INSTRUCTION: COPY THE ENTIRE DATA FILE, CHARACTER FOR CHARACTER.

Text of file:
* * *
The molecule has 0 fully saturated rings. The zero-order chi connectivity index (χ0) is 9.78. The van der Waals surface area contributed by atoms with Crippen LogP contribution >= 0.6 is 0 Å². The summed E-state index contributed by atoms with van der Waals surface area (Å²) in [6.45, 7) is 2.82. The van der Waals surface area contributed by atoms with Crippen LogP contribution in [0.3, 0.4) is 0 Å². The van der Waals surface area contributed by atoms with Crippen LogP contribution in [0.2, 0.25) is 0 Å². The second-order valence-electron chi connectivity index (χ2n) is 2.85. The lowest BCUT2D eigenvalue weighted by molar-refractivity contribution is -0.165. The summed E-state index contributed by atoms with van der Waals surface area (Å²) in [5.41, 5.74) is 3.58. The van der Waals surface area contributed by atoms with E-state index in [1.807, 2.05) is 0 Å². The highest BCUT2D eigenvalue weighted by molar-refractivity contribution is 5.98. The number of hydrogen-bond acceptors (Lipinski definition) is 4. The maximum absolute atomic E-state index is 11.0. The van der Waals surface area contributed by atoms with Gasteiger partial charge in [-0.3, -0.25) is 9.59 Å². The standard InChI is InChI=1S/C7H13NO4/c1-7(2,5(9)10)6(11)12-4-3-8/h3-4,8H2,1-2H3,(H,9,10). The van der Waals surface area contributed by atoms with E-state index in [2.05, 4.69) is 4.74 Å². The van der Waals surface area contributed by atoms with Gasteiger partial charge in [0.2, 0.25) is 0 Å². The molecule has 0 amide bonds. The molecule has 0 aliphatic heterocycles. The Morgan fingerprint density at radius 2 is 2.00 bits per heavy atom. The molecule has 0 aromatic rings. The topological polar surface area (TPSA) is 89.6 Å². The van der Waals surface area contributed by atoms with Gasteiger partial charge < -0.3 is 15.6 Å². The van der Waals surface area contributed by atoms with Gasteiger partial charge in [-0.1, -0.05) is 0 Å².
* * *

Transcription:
The molecule has 0 fully saturated rings. The zero-order chi connectivity index (χ0) is 9.78. The van der Waals surface area contributed by atoms with Crippen LogP contribution >= 0.6 is 0 Å². The summed E-state index contributed by atoms with van der Waals surface area (Å²) in [6.45, 7) is 2.82. The van der Waals surface area contributed by atoms with Crippen LogP contribution in [0.3, 0.4) is 0 Å². The van der Waals surface area contributed by atoms with Crippen LogP contribution in [0.2, 0.25) is 0 Å². The second-order valence-electron chi connectivity index (χ2n) is 2.85. The lowest BCUT2D eigenvalue weighted by molar-refractivity contribution is -0.165. The summed E-state index contributed by atoms with van der Waals surface area (Å²) in [5.41, 5.74) is 3.58. The van der Waals surface area contributed by atoms with E-state index in [1.807, 2.05) is 0 Å². The highest BCUT2D eigenvalue weighted by molar-refractivity contribution is 5.98. The number of hydrogen-bond acceptors (Lipinski definition) is 4. The maximum absolute atomic E-state index is 11.0. The van der Waals surface area contributed by atoms with Gasteiger partial charge in [-0.3, -0.25) is 9.59 Å². The standard InChI is InChI=1S/C7H13NO4/c1-7(2,5(9)10)6(11)12-4-3-8/h3-4,8H2,1-2H3,(H,9,10). The van der Waals surface area contributed by atoms with E-state index in [2.05, 4.69) is 4.74 Å². The van der Waals surface area contributed by atoms with Gasteiger partial charge in [0.2, 0.25) is 0 Å². The molecule has 0 amide bonds. The molecule has 0 aliphatic heterocycles. The Morgan fingerprint density at radius 2 is 2.00 bits per heavy atom. The molecule has 0 aromatic rings. The topological polar surface area (TPSA) is 89.6 Å². The van der Waals surface area contributed by atoms with Gasteiger partial charge < -0.3 is 15.6 Å². The van der Waals surface area contributed by atoms with Gasteiger partial charge in [-0.1, -0.05) is 0 Å².